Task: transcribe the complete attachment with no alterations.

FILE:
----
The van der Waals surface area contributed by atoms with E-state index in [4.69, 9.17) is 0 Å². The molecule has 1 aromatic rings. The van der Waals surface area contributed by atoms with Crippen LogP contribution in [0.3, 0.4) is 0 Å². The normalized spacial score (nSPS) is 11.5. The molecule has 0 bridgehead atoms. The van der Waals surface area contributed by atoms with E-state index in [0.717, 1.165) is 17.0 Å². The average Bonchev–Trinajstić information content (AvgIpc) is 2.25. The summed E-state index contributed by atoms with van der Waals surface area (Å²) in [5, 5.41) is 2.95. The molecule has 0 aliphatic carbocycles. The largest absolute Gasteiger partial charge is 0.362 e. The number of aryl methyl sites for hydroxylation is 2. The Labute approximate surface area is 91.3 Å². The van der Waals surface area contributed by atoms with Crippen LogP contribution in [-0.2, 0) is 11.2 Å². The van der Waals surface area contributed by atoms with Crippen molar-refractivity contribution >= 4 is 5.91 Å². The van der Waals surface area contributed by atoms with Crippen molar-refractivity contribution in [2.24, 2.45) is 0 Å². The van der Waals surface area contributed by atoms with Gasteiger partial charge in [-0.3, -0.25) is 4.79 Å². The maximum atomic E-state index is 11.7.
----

The van der Waals surface area contributed by atoms with E-state index in [4.69, 9.17) is 0 Å². The molecule has 1 aromatic rings. The van der Waals surface area contributed by atoms with Crippen LogP contribution in [0.3, 0.4) is 0 Å². The normalized spacial score (nSPS) is 11.5. The molecule has 0 bridgehead atoms. The van der Waals surface area contributed by atoms with E-state index in [0.717, 1.165) is 17.0 Å². The average Bonchev–Trinajstić information content (AvgIpc) is 2.25. The summed E-state index contributed by atoms with van der Waals surface area (Å²) in [5, 5.41) is 2.95. The molecule has 0 aliphatic carbocycles. The largest absolute Gasteiger partial charge is 0.362 e. The number of aryl methyl sites for hydroxylation is 2. The Labute approximate surface area is 91.3 Å². The van der Waals surface area contributed by atoms with Crippen LogP contribution in [-0.2, 0) is 11.2 Å². The van der Waals surface area contributed by atoms with Crippen molar-refractivity contribution >= 4 is 5.91 Å². The van der Waals surface area contributed by atoms with Crippen molar-refractivity contribution in [2.24, 2.45) is 0 Å². The van der Waals surface area contributed by atoms with Gasteiger partial charge in [-0.3, -0.25) is 4.79 Å². The maximum atomic E-state index is 11.7.